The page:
Increasing social connection in a time of social distancing

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This is a podcast episode titled, Increasing social connection in a time of social distancing. The summary for this episode is: Social connection in psychology is based upon the perception of social support. You can have tons of people around you, but still feel alone. You can also be alone, but feel supported and connected to loved ones. On this episode, Shawn discusses how, by making some small positive actions, you can increase your brain's awareness of social support and feel more connected to others.
Happiness isn't turning a blind eye
00:08 MIN
Social connection is the perception of social connection
00:05 MIN
Have a meaningful impact on those around you
00:08 MIN
Write a two-minute email to someone
00:10 MIN
Write a text and ask how someone is doing
00:15 MIN
Altruism breaks your happiness ceiling
00:08 MIN
One of the largest selfless acts ever - social distancing
00:24 MIN

Hey everybody, and welcome to Mindset Reset, and I'm your host, Ben Newton. In these unprecedented times we're living in, it's pretty easy to feel overwhelmed. I don't know about you guys, but I do some days, and that's why we created this series. We wanted to bring a little sunshine through the clouds and hopefully lift a little bit of that burden that we're all navigating through right now. So to start with that, I'm excited to introduce my guest, Shawn Achor. He's a New York Times bestselling author. He's got three books: The Happiness Advantage, Before Happiness and Big Potential, which are all great books. He's winner of more than a dozen distinguished teaching awards at Harvard University. He's one of the most popular TED speakers with over 20 million views, that's amazing, and one of the world's leading experts on the connection between happiness and success. Welcome, Shawn.

Shawn Achor: Well, thank you for having me.

Absolutely. We're both doing our recording here sheltered in place. I guess It started for you last night. I've been in it a week now. So how are things going on your side?

Shawn Achor: It's going pretty well given everything that's going on. We've got our two year old and our six year old at home, so we spent the morning doing a Hogwarts homeschool for them. I even dressed up and had a little stuffed owl, and we did potions and spells. We're trying to make the best of it with the time that we have together.

I want to see pictures of that later. But really getting right into it, we've partnered with Shawn to bring you guys a four-part series, so this is going to be in four different parts, and really it's about focusing on mindset in the crisis. One of the reasons we brought Shawn into this is Shawn brings an amazing viewpoint that we found really impactful for ourselves and we wanted to share it with all of you. In each of the four episodes, we're going to cover a different topic where Shawn's going to share his experience and some practical suggestions about things that we can do every day to create a positive mindset and actually make a difference in your day-to-day. But before we even get started on that, to set a basis and get us into the right mindset, Shawn, talk a little bit about rational optimism and what that means and set the groundwork for everything else we're going to talk about.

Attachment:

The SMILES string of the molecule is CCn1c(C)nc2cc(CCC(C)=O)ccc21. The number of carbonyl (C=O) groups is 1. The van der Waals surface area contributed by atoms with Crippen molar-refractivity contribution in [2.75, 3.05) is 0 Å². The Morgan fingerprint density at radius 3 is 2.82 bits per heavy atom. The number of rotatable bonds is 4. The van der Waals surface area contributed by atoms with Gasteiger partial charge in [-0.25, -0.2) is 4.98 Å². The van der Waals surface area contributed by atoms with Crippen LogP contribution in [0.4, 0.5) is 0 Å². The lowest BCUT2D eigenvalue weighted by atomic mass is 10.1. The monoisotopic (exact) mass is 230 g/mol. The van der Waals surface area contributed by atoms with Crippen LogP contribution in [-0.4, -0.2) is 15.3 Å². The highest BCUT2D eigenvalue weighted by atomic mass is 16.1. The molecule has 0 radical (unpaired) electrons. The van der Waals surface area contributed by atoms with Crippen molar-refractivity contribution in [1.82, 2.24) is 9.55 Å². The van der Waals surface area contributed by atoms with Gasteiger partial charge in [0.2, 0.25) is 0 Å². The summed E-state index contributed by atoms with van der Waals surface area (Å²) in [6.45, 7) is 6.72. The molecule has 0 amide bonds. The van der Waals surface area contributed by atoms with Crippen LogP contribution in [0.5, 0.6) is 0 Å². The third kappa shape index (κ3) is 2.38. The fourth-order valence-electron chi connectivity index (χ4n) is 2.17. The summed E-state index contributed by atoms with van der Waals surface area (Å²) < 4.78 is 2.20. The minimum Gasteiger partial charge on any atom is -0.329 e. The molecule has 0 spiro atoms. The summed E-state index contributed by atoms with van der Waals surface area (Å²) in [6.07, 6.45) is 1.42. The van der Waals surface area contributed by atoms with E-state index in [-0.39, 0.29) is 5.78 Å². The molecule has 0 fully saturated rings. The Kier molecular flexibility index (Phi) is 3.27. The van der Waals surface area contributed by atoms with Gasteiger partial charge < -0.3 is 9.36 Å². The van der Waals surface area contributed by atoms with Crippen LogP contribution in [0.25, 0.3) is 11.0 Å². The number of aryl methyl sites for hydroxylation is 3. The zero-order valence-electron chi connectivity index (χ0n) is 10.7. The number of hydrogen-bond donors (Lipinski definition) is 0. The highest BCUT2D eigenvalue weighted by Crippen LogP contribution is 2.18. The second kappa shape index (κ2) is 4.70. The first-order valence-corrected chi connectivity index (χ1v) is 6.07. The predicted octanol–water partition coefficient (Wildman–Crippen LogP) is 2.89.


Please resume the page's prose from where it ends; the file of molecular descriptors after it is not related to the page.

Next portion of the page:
I think it's fascinating. It's so important right now for us to realize that happiness isn't about turning a blind eye to the challenges that are going on in the world, but also do you think that happiness is possible right now? I got started doing all this research in the midst of the financial crisis in 2008, so my very first studies were with the banks as they were collapsing and they had no idea of whether or not they were going to be able to recover or if the economy would ever recover, and very quickly what we started to realize is that people were falling into two traps. They were either turning a blind eye to the world or sugarcoating the world and creating this irrational optimism that everything's going to be fine. We don't even need to worry about it. Let's not prepare for anything. And they didn't fare very well. The other side would see all the world seeming to collapse around them and they would become paralyzed, and they'd be like," Well, I'm not going to work until I see what's going to happen or what's going to occur in the future," and they become paralyzed by the crisis. What I've been researching and what we see that causes optimists to thrive in the midst of even high challenge or crisis is a rational, optimistic assessment of the world. So you start with realism. You start with looking at what's going on in the news and the projections of where this is going or how this is going to impact your family or the economy around you. You start with a realistic assessment of the present, but you maintain the belief that eventually my behavior will matter if I'm linked to the right people, virtually or hopefully eventually in physical spaces. But what that allows us to do is to not turn a blind eye to the problem, but it also allows our brain to believe that there are things we could be doing in the short term that actually make us more adaptive because what we're finding is that the irrational optimists and the defensive pessimists both end up making mistakes right now. What we're looking for is that path forward.